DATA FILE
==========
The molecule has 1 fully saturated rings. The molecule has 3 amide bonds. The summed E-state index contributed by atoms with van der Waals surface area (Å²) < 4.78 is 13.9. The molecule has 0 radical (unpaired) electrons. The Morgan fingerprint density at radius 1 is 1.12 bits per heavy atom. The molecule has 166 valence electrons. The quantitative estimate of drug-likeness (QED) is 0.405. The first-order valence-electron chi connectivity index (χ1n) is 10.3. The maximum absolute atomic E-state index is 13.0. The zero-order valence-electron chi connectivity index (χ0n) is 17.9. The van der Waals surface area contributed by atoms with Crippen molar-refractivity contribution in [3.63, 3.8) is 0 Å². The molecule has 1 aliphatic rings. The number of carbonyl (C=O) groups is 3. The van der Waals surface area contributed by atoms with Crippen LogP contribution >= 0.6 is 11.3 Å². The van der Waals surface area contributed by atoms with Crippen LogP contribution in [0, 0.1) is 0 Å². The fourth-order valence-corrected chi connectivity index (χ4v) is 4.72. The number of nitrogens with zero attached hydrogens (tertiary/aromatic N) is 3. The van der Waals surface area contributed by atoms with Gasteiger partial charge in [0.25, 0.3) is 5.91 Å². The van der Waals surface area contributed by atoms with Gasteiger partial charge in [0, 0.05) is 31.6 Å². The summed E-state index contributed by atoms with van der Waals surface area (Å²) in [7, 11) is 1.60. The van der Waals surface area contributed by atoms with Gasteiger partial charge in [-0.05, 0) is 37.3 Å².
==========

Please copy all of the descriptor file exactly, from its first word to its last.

The molecule has 1 fully saturated rings. The molecule has 3 amide bonds. The summed E-state index contributed by atoms with van der Waals surface area (Å²) < 4.78 is 13.9. The molecule has 0 radical (unpaired) electrons. The Morgan fingerprint density at radius 1 is 1.12 bits per heavy atom. The molecule has 166 valence electrons. The quantitative estimate of drug-likeness (QED) is 0.405. The first-order valence-electron chi connectivity index (χ1n) is 10.3. The maximum absolute atomic E-state index is 13.0. The zero-order valence-electron chi connectivity index (χ0n) is 17.9. The van der Waals surface area contributed by atoms with Crippen molar-refractivity contribution in [3.63, 3.8) is 0 Å². The molecule has 1 aliphatic rings. The number of carbonyl (C=O) groups is 3. The van der Waals surface area contributed by atoms with Crippen LogP contribution >= 0.6 is 11.3 Å². The van der Waals surface area contributed by atoms with Crippen LogP contribution in [0, 0.1) is 0 Å². The fourth-order valence-corrected chi connectivity index (χ4v) is 4.72. The number of nitrogens with zero attached hydrogens (tertiary/aromatic N) is 3. The van der Waals surface area contributed by atoms with Gasteiger partial charge in [0.25, 0.3) is 5.91 Å². The van der Waals surface area contributed by atoms with Gasteiger partial charge in [0, 0.05) is 31.6 Å². The summed E-state index contributed by atoms with van der Waals surface area (Å²) in [7, 11) is 1.60. The van der Waals surface area contributed by atoms with Gasteiger partial charge in [-0.05, 0) is 37.3 Å².